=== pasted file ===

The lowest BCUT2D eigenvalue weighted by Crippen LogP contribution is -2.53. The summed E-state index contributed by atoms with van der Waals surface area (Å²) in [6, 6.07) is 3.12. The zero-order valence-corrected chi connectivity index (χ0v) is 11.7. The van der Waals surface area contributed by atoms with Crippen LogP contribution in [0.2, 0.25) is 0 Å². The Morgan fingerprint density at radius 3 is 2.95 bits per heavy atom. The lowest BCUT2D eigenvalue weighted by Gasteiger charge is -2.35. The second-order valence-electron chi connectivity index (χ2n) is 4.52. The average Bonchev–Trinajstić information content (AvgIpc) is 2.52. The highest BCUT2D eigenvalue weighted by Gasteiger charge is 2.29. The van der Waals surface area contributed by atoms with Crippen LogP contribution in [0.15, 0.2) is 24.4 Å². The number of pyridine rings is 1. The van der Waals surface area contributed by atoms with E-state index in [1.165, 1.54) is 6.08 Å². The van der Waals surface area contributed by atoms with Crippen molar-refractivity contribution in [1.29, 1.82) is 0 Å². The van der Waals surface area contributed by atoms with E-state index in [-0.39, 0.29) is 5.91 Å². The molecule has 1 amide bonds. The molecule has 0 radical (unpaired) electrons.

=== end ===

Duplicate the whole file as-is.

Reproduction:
The lowest BCUT2D eigenvalue weighted by Crippen LogP contribution is -2.53. The summed E-state index contributed by atoms with van der Waals surface area (Å²) in [6, 6.07) is 3.12. The zero-order valence-corrected chi connectivity index (χ0v) is 11.7. The van der Waals surface area contributed by atoms with Crippen LogP contribution in [0.2, 0.25) is 0 Å². The Morgan fingerprint density at radius 3 is 2.95 bits per heavy atom. The lowest BCUT2D eigenvalue weighted by Gasteiger charge is -2.35. The second-order valence-electron chi connectivity index (χ2n) is 4.52. The average Bonchev–Trinajstić information content (AvgIpc) is 2.52. The highest BCUT2D eigenvalue weighted by Gasteiger charge is 2.29. The van der Waals surface area contributed by atoms with Crippen LogP contribution in [0.15, 0.2) is 24.4 Å². The number of pyridine rings is 1. The van der Waals surface area contributed by atoms with E-state index in [1.165, 1.54) is 6.08 Å². The van der Waals surface area contributed by atoms with Crippen molar-refractivity contribution in [1.29, 1.82) is 0 Å². The van der Waals surface area contributed by atoms with E-state index in [-0.39, 0.29) is 5.91 Å². The molecule has 1 amide bonds. The molecule has 0 radical (unpaired) electrons.